Last Updated on October 22, 2022 by Dave Farquhar
I’ve been messing around with Windows 95 on a 486 PC. When people think of non-optional bloat and Windows 95 or 98, they usually think of Internet Explorer. But there were two non-removable components in the original Windows 95, when Internet Explorer was an afterthought in the plus pack, that date from Microsoft’s ambition to supplant Lotus Notes and AOL. Let’s talk about cutting the bloat out of Windows 95. Specifically, how to remove the inbox and MSN, and reduce the minimum requirements to 17 MB.
Why would you want to do this? Disk space isn’t a problem anymore, but the bloat does slow down Windows 95’s FAT file system. There’s no software you want or need to use today on a retro Windows 95 build that needs these components, so they are just wasting space and slowing down your disk. Even if you’re using a solid state solution. I covered this back in 1999 in my book about Windows 95 and 98, but it doesn’t seem like the information is easy to get anymore, so I want to revisit it here.
Removing the inbox and MSN from Windows 95
There are some options that the Windows set up program doesn’t make selectable. To cut that bloat from Windows 95, you have to hack one of the installation files.
First, copy the Windows CD to a hard drive. It’s easier if you use a modern PC, as a modern PC can open the CAB files. You can just open the cab file and pull the file you need. Open the file precopy2.cab and extract the file setuppp.inf.
Open that file in a text editor, such as notepad, and delete two lines. Look for a line that says mos.inf (as in Microsoft Online Service) and one that says msmail.inf (as in Microsoft Mail). Delete those two lines and save the file.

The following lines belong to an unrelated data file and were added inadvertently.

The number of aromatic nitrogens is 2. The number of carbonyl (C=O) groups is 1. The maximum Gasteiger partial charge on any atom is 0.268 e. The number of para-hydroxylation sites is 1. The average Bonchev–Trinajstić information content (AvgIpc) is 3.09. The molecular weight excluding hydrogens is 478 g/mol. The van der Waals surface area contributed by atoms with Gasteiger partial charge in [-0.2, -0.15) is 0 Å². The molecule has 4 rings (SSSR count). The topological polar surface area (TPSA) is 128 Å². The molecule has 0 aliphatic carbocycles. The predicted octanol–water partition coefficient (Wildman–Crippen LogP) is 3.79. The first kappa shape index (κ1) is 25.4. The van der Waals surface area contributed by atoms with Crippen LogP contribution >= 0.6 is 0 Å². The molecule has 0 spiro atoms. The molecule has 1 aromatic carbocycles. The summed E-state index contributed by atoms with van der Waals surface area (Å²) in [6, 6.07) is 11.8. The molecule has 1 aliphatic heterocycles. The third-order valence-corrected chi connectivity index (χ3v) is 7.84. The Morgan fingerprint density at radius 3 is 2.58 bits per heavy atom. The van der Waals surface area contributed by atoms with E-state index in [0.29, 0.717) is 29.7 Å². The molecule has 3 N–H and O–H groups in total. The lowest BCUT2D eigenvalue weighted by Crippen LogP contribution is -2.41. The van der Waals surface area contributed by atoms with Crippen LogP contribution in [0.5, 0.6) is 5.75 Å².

On your retro PC, copy the contents of the Windows 95 CD to a directory, and add the edited INF file you just made to the same directory. Run setup.exe to install Windows 95. It will install normally, but when you finish the installation, you will notice there is no MSN icon and no inbox icon on the desktop. And your Windows directory on your C drive will be a few megabytes smaller.
Other Windows tricks
The original Windows 95 CD was an upgrade, and it got really unhappy if it didn’t find a Windows 3.1 installation on your drive. But it’s a hassle to install Windows 3.1 and then turn around and install Windows 95. Plus, the result isn’t as clean. You really want a clean install.
To get around this, simply create a file called win386.exe on the hard drive. The contents of the file don’t matter. You can just make a copy of that hacked INF file and call it that if you want.
If you’d rather not enter a license key, there’s a hack to get around that too. Create a file called MSBATCH.INF containing two lines:
There are tons of other options you can specify in that file as well, to specify the option for your installation. I don’t use it because Windows 95 usually doesn’t like some of my hardware, but if your situation is different, and you reinstall Windows 95 a lot, it may be worth exploring.
These last two tricks weren’t in the book. I’m pretty sure my publisher would have found these two tricks more subversive than they would like. Today, I’m not sure anyone cares.
David Farquhar is a computer security professional, entrepreneur, and author. He started his career as a part-time computer technician in 1994, worked his way up to system administrator by 1997, and has specialized in vulnerability management since 2013. He invests in real estate on the side and his hobbies include O gauge trains, baseball cards, and retro computers and video games. A University of Missouri graduate, he holds CISSP and Security+ certifications. He lives in St. Louis with his family.